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Birth anniversary special: The standout roles of Deven Varma

On what would have been the actor’s 80th birthday, a remembrance of his outstanding work in films like Chori Mera Kaam (1975) and Angoor (1982).

Sonal Pandya

Deven Varma, born 23 October 1937, was the son of a silver merchant who became one of the finest, subtlest comic actors seen by Hindi cinema. Writer Sanjit Narwekar called Varma the “epitome of an ordinary man in a unique [comic] situation” in the book, Eena Meena Deeka: The Story of Hindi Film Comedy.

Varma read politics and sociology at Nowrosjee Wadia College for Arts and Science in 1957 in Pune. He acted in several plays after that, when he was seen by BR Chopra in a one-act show and cast in his film Dharmputra (1961), directed by his younger brother Yash. Varma made his debut alongside Shashi Kapoor, who was seen as a lead actor for the first time.

Varma was also adept at comedic standup shows, ages before they became a rage in India. He never had to resort to pulling funny faces though. He was hilarious in his own style of observational comedy.

He showed touches of his comic timing in his next film itself as Ashok Kumar’s servant in Gumrah (1963) where he was praised. But Hindi cinema wasn’t sure where to slot him and he was cast as a negative character in Devar (1966). He slowly came into his own with his wry sense of line delivery and understated humour in films like Buddha Mil Gaya (1971) and Chori Mera Kaam (1975).

The actor wasn’t a traditional comedian in the vein of a Johnny Walker or a Rajendranath; his natural acting style also produced fine dramatic turns in Khamoshi (1970) and Mere Apne (1971). Slowly, Varma was seen as the jovial character introduced for light comic relief in a film.

In Hrishikesh Mukherjee’s classic Gol Maal (1979), Varma played friend and guide to Amol Palekar as himself in a special appearance. Besides acting, he produced and directed a few films like Nadaan (1971) and Be-Sharam (1977) but they all failed at the box office and he concentrated on acting instead.

1. Chori Mera Kaam (1975)

Deven Varma won his first Filmfare award for Best Performance in a Comic Role for Chori Mera Kaam, beating out Asrani, Keshto Mukherjee and Mehmood for the trophy.

He played Pravin Chandra Shah, a Gujarati publisher who gets hoodwinked and blackmailed by Bhola (Shashi Kapoor) and Sharmili (Zeenat Aman). They convince him that he has run over Sharmili in his car and take Rs50,000 from him as hush money. In the film loaded with incredible coincidences, Bhola gets his hands on a manuscript titled ‘Chori Mera Kaam’, a how-to book on becoming a criminal.

In a cast filled with many actors from Pran to Ashok Kumar to David, it was Varma’s straightforward turn as profit-seeking publisher, even while doling out a ransom, that stayed in the minds of audiences.

2. Khatta Meetha (1978)

Singing ‘Mummy O Mummy, Tu Kab Saas Banegi’ in Basu Chatterjee’s story of two Parsi families, Deven Varma was absolutely endearing as the typical Parsi bachelor, living with his mother and wanting to get married. In Khatta Meetha, the always hopeful Dara (Varma) eventually does get his happily ever after.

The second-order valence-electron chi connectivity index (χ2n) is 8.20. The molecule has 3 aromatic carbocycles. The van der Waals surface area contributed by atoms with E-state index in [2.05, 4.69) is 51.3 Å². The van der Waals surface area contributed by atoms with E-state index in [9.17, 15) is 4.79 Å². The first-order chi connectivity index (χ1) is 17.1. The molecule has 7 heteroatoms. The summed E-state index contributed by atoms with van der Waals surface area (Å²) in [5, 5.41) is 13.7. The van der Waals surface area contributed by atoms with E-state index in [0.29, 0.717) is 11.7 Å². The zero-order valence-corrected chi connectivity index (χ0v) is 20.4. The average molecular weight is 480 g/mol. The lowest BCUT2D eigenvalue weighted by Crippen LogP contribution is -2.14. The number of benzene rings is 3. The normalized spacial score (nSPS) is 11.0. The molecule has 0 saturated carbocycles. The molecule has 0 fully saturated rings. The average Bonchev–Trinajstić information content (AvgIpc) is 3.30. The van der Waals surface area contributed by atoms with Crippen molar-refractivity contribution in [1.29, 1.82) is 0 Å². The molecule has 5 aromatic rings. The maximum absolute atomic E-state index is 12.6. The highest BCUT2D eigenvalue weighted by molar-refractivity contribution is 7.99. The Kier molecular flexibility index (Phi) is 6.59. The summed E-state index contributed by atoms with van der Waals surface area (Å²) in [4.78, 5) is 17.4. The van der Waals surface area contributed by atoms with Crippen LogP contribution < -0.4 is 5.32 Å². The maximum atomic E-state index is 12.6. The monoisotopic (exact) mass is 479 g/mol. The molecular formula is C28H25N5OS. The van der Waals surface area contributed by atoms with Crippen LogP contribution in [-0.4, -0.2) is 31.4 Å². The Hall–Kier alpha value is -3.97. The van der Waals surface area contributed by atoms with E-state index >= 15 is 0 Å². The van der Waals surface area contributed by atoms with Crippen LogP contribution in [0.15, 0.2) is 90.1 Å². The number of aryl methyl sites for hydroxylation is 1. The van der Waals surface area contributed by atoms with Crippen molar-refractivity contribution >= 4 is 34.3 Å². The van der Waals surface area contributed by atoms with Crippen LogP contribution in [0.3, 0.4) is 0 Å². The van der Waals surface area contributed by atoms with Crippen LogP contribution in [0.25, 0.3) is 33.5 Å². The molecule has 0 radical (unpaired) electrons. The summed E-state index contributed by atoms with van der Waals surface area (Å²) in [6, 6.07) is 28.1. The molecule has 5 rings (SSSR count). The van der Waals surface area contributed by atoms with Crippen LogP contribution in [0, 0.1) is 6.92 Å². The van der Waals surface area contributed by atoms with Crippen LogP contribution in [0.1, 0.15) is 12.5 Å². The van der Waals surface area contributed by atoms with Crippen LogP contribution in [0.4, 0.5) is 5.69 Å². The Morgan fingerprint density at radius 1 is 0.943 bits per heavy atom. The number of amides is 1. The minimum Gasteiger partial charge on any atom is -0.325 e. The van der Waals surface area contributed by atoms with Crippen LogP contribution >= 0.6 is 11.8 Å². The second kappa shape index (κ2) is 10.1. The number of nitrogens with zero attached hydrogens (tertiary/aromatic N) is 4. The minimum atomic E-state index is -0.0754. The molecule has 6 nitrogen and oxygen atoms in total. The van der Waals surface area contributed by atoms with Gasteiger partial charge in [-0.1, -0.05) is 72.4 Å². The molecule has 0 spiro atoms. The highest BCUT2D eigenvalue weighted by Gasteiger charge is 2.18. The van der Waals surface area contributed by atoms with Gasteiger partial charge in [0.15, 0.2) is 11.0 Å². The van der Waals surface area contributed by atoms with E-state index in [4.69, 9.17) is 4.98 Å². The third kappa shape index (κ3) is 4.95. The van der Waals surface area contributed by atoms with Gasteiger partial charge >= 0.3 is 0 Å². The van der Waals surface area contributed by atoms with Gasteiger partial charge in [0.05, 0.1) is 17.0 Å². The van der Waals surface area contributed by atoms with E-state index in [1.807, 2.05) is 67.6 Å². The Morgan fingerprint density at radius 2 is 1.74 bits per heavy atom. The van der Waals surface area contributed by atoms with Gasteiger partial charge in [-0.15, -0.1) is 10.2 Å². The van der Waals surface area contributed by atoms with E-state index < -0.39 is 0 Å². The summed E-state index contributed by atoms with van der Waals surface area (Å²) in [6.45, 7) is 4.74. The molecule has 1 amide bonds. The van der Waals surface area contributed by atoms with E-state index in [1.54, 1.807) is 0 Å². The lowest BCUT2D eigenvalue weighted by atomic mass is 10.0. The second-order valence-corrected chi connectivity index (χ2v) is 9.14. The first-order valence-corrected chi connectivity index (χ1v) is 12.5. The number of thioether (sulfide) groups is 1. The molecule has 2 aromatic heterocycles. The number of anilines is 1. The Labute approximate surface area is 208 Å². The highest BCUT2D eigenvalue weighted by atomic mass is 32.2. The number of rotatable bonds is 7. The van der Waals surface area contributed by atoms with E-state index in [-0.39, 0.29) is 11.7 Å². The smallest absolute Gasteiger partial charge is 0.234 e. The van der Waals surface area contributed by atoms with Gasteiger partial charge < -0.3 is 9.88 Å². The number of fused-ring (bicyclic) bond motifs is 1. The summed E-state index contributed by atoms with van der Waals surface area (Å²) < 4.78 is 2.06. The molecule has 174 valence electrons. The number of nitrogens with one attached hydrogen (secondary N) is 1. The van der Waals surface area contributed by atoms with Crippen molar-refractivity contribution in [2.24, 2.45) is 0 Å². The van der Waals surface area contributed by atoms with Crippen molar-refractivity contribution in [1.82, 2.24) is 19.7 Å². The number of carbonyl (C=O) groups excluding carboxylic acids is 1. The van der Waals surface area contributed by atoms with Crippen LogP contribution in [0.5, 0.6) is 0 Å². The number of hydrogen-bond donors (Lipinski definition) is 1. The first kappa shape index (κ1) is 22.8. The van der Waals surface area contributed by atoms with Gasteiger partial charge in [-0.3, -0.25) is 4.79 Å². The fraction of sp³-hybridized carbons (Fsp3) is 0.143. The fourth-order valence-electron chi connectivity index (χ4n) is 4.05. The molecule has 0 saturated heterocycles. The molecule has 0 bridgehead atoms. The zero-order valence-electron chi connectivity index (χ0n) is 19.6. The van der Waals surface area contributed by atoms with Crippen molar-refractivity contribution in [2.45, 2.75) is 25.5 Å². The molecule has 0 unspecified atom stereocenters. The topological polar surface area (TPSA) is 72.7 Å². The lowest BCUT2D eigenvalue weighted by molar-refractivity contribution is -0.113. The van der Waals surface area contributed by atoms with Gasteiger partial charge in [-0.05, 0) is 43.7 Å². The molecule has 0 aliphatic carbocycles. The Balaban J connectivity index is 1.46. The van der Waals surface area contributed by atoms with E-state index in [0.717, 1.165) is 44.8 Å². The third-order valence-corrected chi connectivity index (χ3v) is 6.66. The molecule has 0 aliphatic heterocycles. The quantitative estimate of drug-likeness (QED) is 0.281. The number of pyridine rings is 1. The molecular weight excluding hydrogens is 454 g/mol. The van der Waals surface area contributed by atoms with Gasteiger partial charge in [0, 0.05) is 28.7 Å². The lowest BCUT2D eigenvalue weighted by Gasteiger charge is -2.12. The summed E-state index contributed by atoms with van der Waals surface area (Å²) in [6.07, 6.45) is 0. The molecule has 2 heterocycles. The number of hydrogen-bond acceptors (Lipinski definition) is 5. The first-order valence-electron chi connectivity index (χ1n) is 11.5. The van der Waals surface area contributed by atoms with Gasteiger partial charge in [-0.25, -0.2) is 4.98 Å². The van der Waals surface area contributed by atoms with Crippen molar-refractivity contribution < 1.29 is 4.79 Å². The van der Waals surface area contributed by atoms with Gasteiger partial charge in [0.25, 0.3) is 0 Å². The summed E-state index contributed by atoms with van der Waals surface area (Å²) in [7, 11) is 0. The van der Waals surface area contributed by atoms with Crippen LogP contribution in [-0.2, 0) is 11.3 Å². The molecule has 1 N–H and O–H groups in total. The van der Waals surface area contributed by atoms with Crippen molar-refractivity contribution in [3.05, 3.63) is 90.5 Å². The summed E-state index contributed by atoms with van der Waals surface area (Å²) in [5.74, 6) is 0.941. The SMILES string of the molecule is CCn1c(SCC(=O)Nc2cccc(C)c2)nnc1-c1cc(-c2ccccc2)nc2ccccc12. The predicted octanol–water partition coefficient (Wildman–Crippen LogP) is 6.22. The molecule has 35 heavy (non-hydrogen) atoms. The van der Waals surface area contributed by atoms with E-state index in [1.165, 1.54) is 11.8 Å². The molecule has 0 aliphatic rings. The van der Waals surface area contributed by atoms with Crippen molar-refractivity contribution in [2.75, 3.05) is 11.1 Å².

3. Chor Ke Ghar Chor (1978)

Directed by Vijay Sadanah, Chor Ke Ghar Chor was a disaster. It was a mishmash of Chori Mera Kaam (1975) and Victoria No 203 (1972). Here, too, he played a character similar to Chori Mera Kaam, called Pravinbhai, and picked up his second Filmfare trophy for Best Performance in a Comic Role. The actor, who was acting in 16 films at a time, beat out his own performance in Khatta Meetha for the award.

4. Gol Maal (1979)

In the cult classic Gol Maal, Deven Varma, cast as himself, aids Amol Palekar’s character Ramprasad Sharma, who has concocted a twin Laxmanprasad, to get out of work. He goes to his friend Deven to help him juggle disguises and woo the pretty daughter of his boss (Utpal Dutt) on the pretext of music lessons. As Ramprasad's guide, Varma chuckles over his friend’s ‘unusual’ situation but is still on hand to provide the best way to transform himself as each brother.

5. Angoor (1982)

Deven Varma got the role of a lifetime and gave arguably his finest performance in Gulzar’s Angoor (1982). The film, an adaptation of William Shakespeare’s The Comedy of Errors, found Varma playing twins, both named Bahadur, with co-star Sanjeev Kumar playing twins named Ashok. The two sets of twins are separated while young and meet accidentally when grown-up, causing much confusion and hilarity for those around as they struggle to recognize who is who. Varma won his third Filmfare award for his performance. 

An analysis of the film in the book India’s Shakespeare: Translation, Interpretation, and Performance stated that 'an intelligent script, witty dialogue, and the acting of Sanjeev Kumar and Deven Varma made this film by far the most successful adaptation of Shakespeare on the Bombay screen, both aesthetically and commercially, and one of the funniest and most enjoyable versions of the play ever'.

Varma, however, preferred his performance in the unsuccessful Deedar-e-Yaar (1982), the same year as Angoor, in which he had to enact a character who had no expression.

Varma continued acting until the early 2000s with Calcutta Mail (2003). Filmmaker Karan Johar wrote on Twitter upon his death in December 2014, “Your straight-faced impeccable comic timing still doesn't have a successor....”